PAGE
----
These can also be mixed. Some developers prefer to use underscores for procedural functions, and class names, but use camelCase for class method names:

classFoo_Bar{
publicfunctionsomeDummyMethod(){
}

So again, there is no obvious "best" style. Just being consistent.

6 - DRY Principle

DRY stands for Don't Repeat Yourself. Also known as DIE: Duplication is Evil.

The principle states:

"Every piece of knowledge must have a single, unambiguous, authoritative representation within a system."

The purpose for most applications (or computers in general) is to automate repetitive tasks. This principle should be maintained in all code, even web applications. The same piece of code should not be repeated over and over again.

For example, most web applications consist of many pages. It's highly likely that these pages will contain common elements. Headers and footers are usually best candidates for this. It's not a good idea to keep copy-pasting these headers and footers into every page. Here is Jeffrey Way explaining how to create templates in CodeIgniter.

$this->load->view('includes/header');   
$this->load->view($main_content);   
$this->load->view('includes/footer');

7 - Avoid Deep Nesting

Too many levels of nesting can make code harder to read and follow.

functiondo_stuff(){
// ...
if (is_writable($folder)){
    if ($fp = fopen($file_path, 'w')){
        if ($stuff = get_some_stuff()){
            if (fwrite($fp, $stuff)){
// ...
   }
      else
   {
    returnfalse;
   }
  }
  else
{

For the sake of readability, it is usually possible to make changes to your code to reduce the level of nesting:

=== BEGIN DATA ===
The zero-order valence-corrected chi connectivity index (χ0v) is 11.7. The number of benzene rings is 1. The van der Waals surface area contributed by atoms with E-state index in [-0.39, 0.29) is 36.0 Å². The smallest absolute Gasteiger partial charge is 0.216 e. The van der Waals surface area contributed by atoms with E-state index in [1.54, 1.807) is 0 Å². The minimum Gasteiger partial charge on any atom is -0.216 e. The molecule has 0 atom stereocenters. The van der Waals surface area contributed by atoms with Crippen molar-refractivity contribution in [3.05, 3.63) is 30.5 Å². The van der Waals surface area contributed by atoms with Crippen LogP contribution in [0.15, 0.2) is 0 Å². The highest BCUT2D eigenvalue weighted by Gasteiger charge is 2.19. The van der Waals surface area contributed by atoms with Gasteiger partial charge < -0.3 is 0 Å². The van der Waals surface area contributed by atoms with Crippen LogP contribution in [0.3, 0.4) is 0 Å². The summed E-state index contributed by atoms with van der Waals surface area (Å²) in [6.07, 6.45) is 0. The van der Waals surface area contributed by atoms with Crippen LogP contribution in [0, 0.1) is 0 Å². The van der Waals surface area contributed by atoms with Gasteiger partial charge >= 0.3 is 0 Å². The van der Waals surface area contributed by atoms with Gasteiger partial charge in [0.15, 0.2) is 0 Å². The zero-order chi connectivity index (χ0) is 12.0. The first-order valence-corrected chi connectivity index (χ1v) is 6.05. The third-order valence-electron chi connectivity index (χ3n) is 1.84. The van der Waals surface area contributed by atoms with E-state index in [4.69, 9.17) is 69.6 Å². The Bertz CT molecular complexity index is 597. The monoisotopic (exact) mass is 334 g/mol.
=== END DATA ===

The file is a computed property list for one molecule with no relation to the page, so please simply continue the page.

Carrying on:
functiondo_stuff(){
// ...
if (!is_writable($folder)){
returnfalse;
}
if (!$fp = fopen($file_path, 'w')){
returnfalse;
}
if (!$stuff = get_some_stuff()){
returnfalse;
}
if (fwrite($fp, $stuff)){
// ...
}
  else
{
returnfalse;
}
}

8 - Limit Line Length

Our eyes are more comfortable when reading tall and narrow columns of text. This is precisely the reason why newspaper articles look like this:

It is a good practice to avoid writing horizontally long lines of code.

//bad
$my_email->set_from('test@email.com')->add_to('programming@gmail.com')->set_subject('Methods Chained')->set_body('Some long message')->send();   
// good
$my_email   
->set_from('test@email.com')    
  ->add_to('programming@gmail.com')    
  ->set_subject('Methods Chained')   
  ->set_body('Some long message')   
  ->send();   
// bad
$query= "SELECT id, username, first_name, last_name, status FROM users LEFT JOIN user_posts USING(users.id, user_posts.user_id) WHERE post_id = '123'";   
// good
$query= "SELECT id, username, first_name, last_name, status    
  FROM users   
  LEFT JOIN user_posts 
  USING(users.id, user_posts.user_id)    
  WHERE post_id = '123'";

Also, if anyone intends to read the code from a terminal window, such as Vim users, it is a good idea to limit the line length to around 80 characters.

9 - File and Folder Organization

Technically, you could write an entire application's code within a single file. But that would prove to be a nightmare to read and maintain.

During my first programming projects, I knew about the idea of creating "include files." However, I was not yet even remotely organized. I created an "inc" folder, with two files in it: db.php and functions.php. As the applications grew, the functions file also became huge and unmaintainable.

One of the best approaches is to either use a framework or imitate their folder structure. Here is what CodeIgniter looks like:

10 - Consistent Temporary Names

Normally, the variables should be descriptive and contain one or more words. But, this doesn't necessarily apply to temporary variables. They can be as short as a single character.

It is a good practice to use consistent names for your temporary variables that have the same kind of role. Here are a few examples that I tend to use in my code:

// $i for loop countersfor
($i= 0; $i< 100; $i++) {       
  // $j for the nested loop counters    
  for($j= 0; $j< 100; $j++) {       
  }
}   
// $ret for return variables
functionfoo() {    
 $ret['bar'] = get_bar();    
 $ret['stuff'] = get_stuff();       
 return$ret;
}   
// $k and $v in foreachforeach
($some_arrayas$k=> $v) {   
}   
// $q, $r and $d for mysql
$q= "SELECT * FROM table";
$r= mysql_query($q);
while($d= mysql_fetch_assocr($r)) {  
}   
// $fp for file pointers\
$fp= fopen('file.txt','w');

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Topics:
agile ,readable code ,code quality